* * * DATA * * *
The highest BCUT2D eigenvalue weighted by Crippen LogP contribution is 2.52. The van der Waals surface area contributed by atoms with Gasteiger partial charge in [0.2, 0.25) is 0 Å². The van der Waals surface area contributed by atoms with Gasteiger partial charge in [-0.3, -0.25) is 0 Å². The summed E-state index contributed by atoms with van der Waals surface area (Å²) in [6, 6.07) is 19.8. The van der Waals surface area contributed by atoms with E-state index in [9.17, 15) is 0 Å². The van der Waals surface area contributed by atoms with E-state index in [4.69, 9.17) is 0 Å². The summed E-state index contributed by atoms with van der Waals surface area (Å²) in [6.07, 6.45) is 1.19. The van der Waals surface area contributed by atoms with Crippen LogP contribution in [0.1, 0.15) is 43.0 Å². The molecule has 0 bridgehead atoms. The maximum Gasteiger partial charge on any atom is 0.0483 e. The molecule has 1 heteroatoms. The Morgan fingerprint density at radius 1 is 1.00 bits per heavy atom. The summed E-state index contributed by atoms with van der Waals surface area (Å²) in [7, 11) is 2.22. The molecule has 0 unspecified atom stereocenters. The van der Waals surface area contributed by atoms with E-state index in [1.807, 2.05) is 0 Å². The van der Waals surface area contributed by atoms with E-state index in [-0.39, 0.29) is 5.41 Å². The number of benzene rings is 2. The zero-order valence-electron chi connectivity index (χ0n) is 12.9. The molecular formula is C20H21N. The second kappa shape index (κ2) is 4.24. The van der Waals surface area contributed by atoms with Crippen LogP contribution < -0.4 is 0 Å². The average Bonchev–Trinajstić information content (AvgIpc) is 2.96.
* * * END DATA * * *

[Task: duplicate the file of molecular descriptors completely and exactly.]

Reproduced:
The highest BCUT2D eigenvalue weighted by Crippen LogP contribution is 2.52. The van der Waals surface area contributed by atoms with Gasteiger partial charge in [0.2, 0.25) is 0 Å². The van der Waals surface area contributed by atoms with Gasteiger partial charge in [-0.3, -0.25) is 0 Å². The summed E-state index contributed by atoms with van der Waals surface area (Å²) in [6, 6.07) is 19.8. The van der Waals surface area contributed by atoms with E-state index in [9.17, 15) is 0 Å². The van der Waals surface area contributed by atoms with E-state index in [4.69, 9.17) is 0 Å². The summed E-state index contributed by atoms with van der Waals surface area (Å²) in [6.07, 6.45) is 1.19. The van der Waals surface area contributed by atoms with Crippen LogP contribution in [0.1, 0.15) is 43.0 Å². The molecule has 0 bridgehead atoms. The maximum Gasteiger partial charge on any atom is 0.0483 e. The molecule has 1 heteroatoms. The Morgan fingerprint density at radius 1 is 1.00 bits per heavy atom. The summed E-state index contributed by atoms with van der Waals surface area (Å²) in [7, 11) is 2.22. The molecule has 0 unspecified atom stereocenters. The van der Waals surface area contributed by atoms with E-state index in [1.807, 2.05) is 0 Å². The van der Waals surface area contributed by atoms with E-state index in [-0.39, 0.29) is 5.41 Å². The number of benzene rings is 2. The zero-order valence-electron chi connectivity index (χ0n) is 12.9. The molecular formula is C20H21N. The second kappa shape index (κ2) is 4.24. The van der Waals surface area contributed by atoms with Crippen LogP contribution < -0.4 is 0 Å². The average Bonchev–Trinajstić information content (AvgIpc) is 2.96.